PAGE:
Expungement is the process of eliminating a criminal conviction from a record so that arrest and conviction records are no longer visible to most entities such as employers, banks, and the like. Under North Carolina Law, it is possible to have certain crimes expunged under very specific criteria.
Generally, North Carolina only permits one expungement in a lifetime.
Expunction of records when charges are dismissed or there are findings of not guilty
Article 5 of the North Carolina General Statutes outlines that a person is eligible for one expungement per lifetime in North Carolina. If a person is charged with a crime and those charges are dismissed or the defendant is found not guilty in a trial, then that person is eligible for an expungement, regardless of the type of criminal charge.
Criminal charges that are dismissed as a result of successful completion of a First Offender, Deferred Prosecution, or Diversion agreement may also be expunged with a $175 application fee to the court. The exception to this is in cases where, as a condition of enrollment in a program, a person has waived his or her right to an expungement. In some North Carolina counties, domestic violence cases dismissed as part of a deferral program are not expungeable without the express consent of the district attorney upon entry into the diversion program.
Expunction of certain misdemeanors and felonies
For those that have been convicted of non-violent felonies and misdemeanors, expungements may be filed 15 years from date of completion of sentence. Non-violent felonies are any felonies or misdemeanors except the following:
� Class A-G felonies
� Offenses that include an element of assault
� A felony that includes a requirement of inclusion on a registry, such as a sex offender registry
� A felony for certain sex-related or stalking offenses
� Any felony where the offense involves methamphetamines, heroin, or possession with intent to see or deliver or sell and deliver cocaine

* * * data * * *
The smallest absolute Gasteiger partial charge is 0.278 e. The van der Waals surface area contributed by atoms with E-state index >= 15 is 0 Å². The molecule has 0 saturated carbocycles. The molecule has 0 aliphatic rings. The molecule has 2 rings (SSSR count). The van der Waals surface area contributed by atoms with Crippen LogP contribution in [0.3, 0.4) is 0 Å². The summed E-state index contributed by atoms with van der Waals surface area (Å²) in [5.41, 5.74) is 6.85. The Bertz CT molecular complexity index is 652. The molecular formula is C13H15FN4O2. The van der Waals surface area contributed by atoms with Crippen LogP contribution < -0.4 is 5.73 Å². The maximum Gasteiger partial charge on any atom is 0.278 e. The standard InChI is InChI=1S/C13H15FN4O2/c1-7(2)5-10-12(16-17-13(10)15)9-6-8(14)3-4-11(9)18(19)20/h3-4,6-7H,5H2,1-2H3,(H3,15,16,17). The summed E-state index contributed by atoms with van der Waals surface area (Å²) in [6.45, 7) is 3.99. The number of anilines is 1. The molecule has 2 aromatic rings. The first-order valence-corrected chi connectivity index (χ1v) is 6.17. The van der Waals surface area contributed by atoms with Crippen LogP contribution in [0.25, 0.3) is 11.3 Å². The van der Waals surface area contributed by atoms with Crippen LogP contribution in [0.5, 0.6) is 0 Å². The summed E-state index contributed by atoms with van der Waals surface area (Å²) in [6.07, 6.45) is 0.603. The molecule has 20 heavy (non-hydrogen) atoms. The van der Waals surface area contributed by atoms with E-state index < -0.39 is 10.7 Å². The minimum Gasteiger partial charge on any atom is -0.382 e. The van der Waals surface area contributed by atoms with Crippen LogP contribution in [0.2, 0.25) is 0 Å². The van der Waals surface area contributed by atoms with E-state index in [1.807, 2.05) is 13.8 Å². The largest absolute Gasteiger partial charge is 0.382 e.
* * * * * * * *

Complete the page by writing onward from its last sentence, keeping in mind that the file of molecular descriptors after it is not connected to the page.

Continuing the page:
To be eligible under this section of the expungement law, the charge seeking to be expunged must be the only charge on the individual’s record, so this is a provision for first time offenders. If a person has multiple charges at different times, this makes them ineligible for expungement under this section of the law.
Expungements for Youthful Offenders
There are provisions in the expungement law for offenses committed under the age of 18 or 21. Generally, the waiting periods from time of conviction to eligibility for expungement is much shorter for youthful offenders. Specifically, expungements are available for:
� First offenders under the age of 18 at the time of a misdemeanor conviction for certain misdemeanors or at the time of the commission of a nonviolent felony
� First offenders under the age of 18 at the time of conviction of certain gang offenses
� First offenders not over 21 years of age at the time of the offense of certain drug offenses
� First offenders not over 21 years of age at the time of the offense of certain toxic vapors offenses
Other available expungements
Beyond those listed above, expungements are also available for victims of identity theft where their identity is used when another is charged for a crime. There is also a specific provision for individuals charged with prostitution related crimes to allow those charges to be sealed more quickly under certain circumstances.